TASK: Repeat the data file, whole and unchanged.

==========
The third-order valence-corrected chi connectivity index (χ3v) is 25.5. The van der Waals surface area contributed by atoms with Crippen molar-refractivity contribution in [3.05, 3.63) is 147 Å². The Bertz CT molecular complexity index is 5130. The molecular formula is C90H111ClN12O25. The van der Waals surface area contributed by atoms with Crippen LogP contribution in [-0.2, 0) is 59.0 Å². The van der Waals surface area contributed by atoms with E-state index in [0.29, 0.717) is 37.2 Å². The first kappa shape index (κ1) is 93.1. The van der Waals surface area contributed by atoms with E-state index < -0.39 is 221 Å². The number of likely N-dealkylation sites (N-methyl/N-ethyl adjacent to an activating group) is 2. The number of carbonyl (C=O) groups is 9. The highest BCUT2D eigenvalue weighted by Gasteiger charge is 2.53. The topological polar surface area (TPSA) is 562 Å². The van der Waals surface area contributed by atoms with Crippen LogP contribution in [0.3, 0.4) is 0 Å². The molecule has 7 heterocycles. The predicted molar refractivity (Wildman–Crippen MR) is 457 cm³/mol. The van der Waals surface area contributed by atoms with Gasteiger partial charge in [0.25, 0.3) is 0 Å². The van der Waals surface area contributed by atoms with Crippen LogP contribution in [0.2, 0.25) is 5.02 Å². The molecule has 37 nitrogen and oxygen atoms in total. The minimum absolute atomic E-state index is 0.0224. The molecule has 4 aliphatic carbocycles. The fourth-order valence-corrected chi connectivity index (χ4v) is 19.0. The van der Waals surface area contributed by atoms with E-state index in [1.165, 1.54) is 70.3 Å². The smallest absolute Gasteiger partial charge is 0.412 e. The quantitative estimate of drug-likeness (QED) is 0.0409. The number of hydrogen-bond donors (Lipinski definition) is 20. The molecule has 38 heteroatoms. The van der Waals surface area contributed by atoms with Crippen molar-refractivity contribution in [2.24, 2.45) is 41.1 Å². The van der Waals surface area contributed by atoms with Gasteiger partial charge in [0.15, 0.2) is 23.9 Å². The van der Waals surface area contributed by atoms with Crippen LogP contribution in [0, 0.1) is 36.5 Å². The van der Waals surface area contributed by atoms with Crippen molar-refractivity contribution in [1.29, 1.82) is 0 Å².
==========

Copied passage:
The third-order valence-corrected chi connectivity index (χ3v) is 25.5. The van der Waals surface area contributed by atoms with Crippen molar-refractivity contribution in [3.05, 3.63) is 147 Å². The Bertz CT molecular complexity index is 5130. The molecular formula is C90H111ClN12O25. The van der Waals surface area contributed by atoms with Crippen LogP contribution in [-0.2, 0) is 59.0 Å². The van der Waals surface area contributed by atoms with E-state index in [0.29, 0.717) is 37.2 Å². The first kappa shape index (κ1) is 93.1. The van der Waals surface area contributed by atoms with E-state index < -0.39 is 221 Å². The number of likely N-dealkylation sites (N-methyl/N-ethyl adjacent to an activating group) is 2. The number of carbonyl (C=O) groups is 9. The highest BCUT2D eigenvalue weighted by Gasteiger charge is 2.53. The topological polar surface area (TPSA) is 562 Å². The van der Waals surface area contributed by atoms with Crippen LogP contribution in [0.3, 0.4) is 0 Å². The molecule has 7 heterocycles. The predicted molar refractivity (Wildman–Crippen MR) is 457 cm³/mol. The van der Waals surface area contributed by atoms with Gasteiger partial charge in [0.25, 0.3) is 0 Å². The van der Waals surface area contributed by atoms with Crippen LogP contribution in [0.2, 0.25) is 5.02 Å². The molecule has 37 nitrogen and oxygen atoms in total. The minimum absolute atomic E-state index is 0.0224. The molecule has 4 aliphatic carbocycles. The fourth-order valence-corrected chi connectivity index (χ4v) is 19.0. The van der Waals surface area contributed by atoms with E-state index in [1.165, 1.54) is 70.3 Å². The smallest absolute Gasteiger partial charge is 0.412 e. The quantitative estimate of drug-likeness (QED) is 0.0409. The number of hydrogen-bond donors (Lipinski definition) is 20. The molecule has 38 heteroatoms. The van der Waals surface area contributed by atoms with Crippen molar-refractivity contribution in [2.24, 2.45) is 41.1 Å². The van der Waals surface area contributed by atoms with Gasteiger partial charge in [0.15, 0.2) is 23.9 Å². The van der Waals surface area contributed by atoms with Crippen LogP contribution in [0, 0.1) is 36.5 Å². The van der Waals surface area contributed by atoms with Crippen molar-refractivity contribution in [1.29, 1.82) is 0 Å².